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If you want to hear jazz the way that it was originally done, there is no better place than Fritzel's.
Photo: Fritzel's European Jazz Club/Facebook.
Fritzel's also doesn't limit its live jazz to the dark of the night, opening its doors starting at around noon.
Plus, the drinks are good and strong, and the setting is an 1831 building typical of the French quarter.
Maison Bourbon claims that it is "dedicated to the preservation of jazz," and its track record certainly holds that to be true.
Photo: Pgiam/Getty Images.
Along with Fritzel's, this venue is one of two exclusively traditional jazz clubs left on Bourbon Street.
Throughout the years, it has hosted famous musicians, including Harry Connick, Jr. This has put it on the map for tourists, hungry to catch a glimpse of New Orleans' music history.
But locals who love jazz will sometimes brave the drunk crowds to spend an evening here, enjoying the mood that only jazz can create.
Fat Catz has one of the best vibes in town. During the week, you can hear funk, soul and R&B. Friday through Saturday is dedicated purely to rock.
Photo: Fat Catz 440 Bourbon Street/Facebook.
Make sure you bring cash so you can tip the talented musicians, who'll transport you back to a time when rock was the music of youth.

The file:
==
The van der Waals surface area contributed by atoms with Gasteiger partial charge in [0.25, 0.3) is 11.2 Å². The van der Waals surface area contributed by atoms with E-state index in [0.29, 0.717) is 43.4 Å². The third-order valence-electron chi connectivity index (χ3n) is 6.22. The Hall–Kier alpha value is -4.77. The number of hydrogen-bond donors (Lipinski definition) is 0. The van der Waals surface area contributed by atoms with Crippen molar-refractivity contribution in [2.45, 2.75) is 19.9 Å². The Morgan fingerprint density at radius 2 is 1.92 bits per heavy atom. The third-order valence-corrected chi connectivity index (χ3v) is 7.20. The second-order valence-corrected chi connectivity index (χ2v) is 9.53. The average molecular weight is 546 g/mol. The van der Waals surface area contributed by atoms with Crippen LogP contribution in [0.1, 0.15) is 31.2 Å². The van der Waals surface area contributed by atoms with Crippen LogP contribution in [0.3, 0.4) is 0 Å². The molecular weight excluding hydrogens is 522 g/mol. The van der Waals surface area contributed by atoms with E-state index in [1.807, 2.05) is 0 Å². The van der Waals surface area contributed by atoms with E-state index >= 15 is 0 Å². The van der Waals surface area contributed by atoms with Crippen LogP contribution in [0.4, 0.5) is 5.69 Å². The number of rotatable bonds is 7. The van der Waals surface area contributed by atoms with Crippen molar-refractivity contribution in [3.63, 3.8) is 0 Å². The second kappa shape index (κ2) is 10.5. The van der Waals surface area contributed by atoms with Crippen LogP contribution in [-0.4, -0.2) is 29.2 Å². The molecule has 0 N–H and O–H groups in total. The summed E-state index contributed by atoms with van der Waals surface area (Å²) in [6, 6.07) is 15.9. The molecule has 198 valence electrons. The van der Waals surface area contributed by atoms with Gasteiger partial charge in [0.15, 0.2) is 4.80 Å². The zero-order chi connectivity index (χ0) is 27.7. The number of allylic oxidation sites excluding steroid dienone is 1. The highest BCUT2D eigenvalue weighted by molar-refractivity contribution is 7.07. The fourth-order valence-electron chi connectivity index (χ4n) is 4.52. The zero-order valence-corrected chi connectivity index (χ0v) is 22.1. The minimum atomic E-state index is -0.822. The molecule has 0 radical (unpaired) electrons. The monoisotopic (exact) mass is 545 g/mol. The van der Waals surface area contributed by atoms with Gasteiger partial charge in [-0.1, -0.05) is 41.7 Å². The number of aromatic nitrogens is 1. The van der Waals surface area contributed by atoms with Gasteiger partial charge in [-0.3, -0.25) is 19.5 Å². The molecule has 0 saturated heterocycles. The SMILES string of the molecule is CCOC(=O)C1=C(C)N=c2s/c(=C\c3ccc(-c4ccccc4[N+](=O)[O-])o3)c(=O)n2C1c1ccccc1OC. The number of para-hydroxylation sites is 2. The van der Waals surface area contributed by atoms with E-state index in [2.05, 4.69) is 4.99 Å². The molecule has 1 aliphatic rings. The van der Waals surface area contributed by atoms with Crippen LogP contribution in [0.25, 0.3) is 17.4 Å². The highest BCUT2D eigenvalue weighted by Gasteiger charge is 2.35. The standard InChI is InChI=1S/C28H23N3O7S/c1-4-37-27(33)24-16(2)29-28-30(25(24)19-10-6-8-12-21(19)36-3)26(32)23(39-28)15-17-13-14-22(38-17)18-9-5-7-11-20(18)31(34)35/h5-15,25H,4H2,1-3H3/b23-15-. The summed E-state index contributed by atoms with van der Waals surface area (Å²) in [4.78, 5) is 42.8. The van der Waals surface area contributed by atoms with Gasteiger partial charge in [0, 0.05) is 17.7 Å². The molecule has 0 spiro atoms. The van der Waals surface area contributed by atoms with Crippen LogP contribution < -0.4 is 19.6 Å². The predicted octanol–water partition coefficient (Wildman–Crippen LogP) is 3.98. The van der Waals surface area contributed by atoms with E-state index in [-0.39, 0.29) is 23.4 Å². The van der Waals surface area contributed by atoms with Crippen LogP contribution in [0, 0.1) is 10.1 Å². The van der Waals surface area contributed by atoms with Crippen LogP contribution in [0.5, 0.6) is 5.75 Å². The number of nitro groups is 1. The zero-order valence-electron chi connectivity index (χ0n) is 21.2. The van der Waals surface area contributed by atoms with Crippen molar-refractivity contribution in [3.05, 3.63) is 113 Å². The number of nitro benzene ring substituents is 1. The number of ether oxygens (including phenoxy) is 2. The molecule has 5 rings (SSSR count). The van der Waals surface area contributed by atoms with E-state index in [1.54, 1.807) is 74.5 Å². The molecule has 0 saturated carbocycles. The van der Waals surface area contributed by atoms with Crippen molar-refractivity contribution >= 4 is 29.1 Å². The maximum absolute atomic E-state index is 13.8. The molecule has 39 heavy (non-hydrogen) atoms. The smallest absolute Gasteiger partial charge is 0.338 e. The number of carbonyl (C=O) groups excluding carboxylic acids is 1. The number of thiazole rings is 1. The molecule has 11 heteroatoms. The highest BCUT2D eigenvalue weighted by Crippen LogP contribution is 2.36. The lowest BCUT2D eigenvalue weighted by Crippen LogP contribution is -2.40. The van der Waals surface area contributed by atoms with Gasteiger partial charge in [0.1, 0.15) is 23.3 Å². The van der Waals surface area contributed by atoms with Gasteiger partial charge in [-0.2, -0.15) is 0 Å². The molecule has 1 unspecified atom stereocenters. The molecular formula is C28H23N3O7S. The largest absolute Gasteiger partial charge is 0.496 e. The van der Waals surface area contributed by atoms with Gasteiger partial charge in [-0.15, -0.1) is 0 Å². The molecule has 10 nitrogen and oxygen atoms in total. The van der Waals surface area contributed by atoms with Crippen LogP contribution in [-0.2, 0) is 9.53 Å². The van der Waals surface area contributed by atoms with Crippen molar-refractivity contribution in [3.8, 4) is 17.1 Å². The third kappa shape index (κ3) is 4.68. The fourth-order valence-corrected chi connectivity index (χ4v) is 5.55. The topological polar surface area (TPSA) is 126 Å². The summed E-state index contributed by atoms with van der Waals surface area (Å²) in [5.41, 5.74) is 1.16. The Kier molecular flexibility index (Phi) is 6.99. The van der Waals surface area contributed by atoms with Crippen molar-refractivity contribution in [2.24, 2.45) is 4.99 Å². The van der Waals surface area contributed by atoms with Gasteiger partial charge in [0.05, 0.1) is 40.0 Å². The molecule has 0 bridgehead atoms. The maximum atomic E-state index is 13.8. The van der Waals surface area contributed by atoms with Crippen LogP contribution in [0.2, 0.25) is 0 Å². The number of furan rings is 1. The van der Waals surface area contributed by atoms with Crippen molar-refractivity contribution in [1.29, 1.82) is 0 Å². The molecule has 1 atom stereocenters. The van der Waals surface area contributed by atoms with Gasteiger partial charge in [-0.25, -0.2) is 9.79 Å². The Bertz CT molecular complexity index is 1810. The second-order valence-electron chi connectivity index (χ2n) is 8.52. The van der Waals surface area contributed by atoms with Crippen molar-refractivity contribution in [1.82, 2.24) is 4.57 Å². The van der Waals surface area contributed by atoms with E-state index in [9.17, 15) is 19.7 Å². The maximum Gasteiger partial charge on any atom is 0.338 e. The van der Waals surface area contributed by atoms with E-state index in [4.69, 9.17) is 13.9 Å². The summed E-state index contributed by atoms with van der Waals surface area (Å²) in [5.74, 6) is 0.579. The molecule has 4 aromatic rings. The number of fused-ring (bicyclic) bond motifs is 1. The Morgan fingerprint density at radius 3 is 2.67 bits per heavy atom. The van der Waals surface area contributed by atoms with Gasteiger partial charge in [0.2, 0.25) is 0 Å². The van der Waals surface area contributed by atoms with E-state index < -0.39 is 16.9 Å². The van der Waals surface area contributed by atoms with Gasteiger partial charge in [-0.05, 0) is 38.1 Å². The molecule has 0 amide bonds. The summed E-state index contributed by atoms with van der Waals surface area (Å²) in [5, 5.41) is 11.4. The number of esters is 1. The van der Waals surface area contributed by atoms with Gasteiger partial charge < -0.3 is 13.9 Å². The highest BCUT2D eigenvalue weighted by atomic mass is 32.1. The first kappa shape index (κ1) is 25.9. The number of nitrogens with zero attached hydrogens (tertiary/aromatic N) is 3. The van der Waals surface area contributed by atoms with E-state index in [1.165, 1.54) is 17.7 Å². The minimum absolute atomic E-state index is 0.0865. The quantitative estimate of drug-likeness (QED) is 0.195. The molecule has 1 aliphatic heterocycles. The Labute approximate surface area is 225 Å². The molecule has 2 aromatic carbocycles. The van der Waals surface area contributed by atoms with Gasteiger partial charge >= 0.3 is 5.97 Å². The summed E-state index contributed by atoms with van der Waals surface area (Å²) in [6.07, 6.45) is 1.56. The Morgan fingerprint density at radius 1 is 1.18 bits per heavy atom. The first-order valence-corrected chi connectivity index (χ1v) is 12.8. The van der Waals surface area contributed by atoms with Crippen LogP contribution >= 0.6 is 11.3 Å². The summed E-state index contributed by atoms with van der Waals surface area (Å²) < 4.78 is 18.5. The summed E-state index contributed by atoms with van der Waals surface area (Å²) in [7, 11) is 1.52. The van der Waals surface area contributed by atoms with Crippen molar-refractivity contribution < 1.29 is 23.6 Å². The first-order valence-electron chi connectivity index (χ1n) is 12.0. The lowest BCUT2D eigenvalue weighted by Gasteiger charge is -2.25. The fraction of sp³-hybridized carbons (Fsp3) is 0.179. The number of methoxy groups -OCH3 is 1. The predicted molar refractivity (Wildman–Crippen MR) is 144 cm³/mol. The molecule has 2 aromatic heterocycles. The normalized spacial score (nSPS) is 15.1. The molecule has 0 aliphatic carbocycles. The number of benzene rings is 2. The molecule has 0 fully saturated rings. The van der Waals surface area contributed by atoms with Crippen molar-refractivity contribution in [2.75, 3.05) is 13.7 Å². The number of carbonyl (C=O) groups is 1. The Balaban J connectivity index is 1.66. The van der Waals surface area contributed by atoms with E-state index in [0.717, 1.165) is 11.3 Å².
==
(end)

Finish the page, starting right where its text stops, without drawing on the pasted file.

The Jazz Playhouse will make you feel as if you've stepped back in time to the heyday of the Jazz Age.
Photo: The Jazz Playhouse/Facebook.
If the Jazz Playhouse isn't at the top of this list, it's because it's located inside the Royal Sonesta New Orleans.
You don't have to be a guest of the hotel to go into the club, of course, but it can't match the other jazz houses, which have been around since before jazz clubs were cool.
This joint focuses completely on rock music, so it attracts fans of the genre who want to have a Bourbon Street experience without dealing with frat-boy vibes.
Photo: Krazy Korner 640 Bourbon Nola/Facebook.
You'll see cover bands delivering great renditions of classics from Journey, Guns N' Roses and more.
But some bands also play their original music.
If you love knowing all the indie groups that haven't yet reached the mainstream, you'll definitely feel like an insider here.
Though not a venue, if you want to listen to live music on Bourbon Street, you can always head to Musical Legends Park.
Life-sized bronze statues of some of New Orleans' biggest musicians dominate the small park.
These include Fats Domino, Ronnie Cole, Allen Toussaint, Irma Thomas, Al Hirt and Chris Owens.
While taking pictures with the statues is the main attraction, the real honey that brings in the bees is the live music.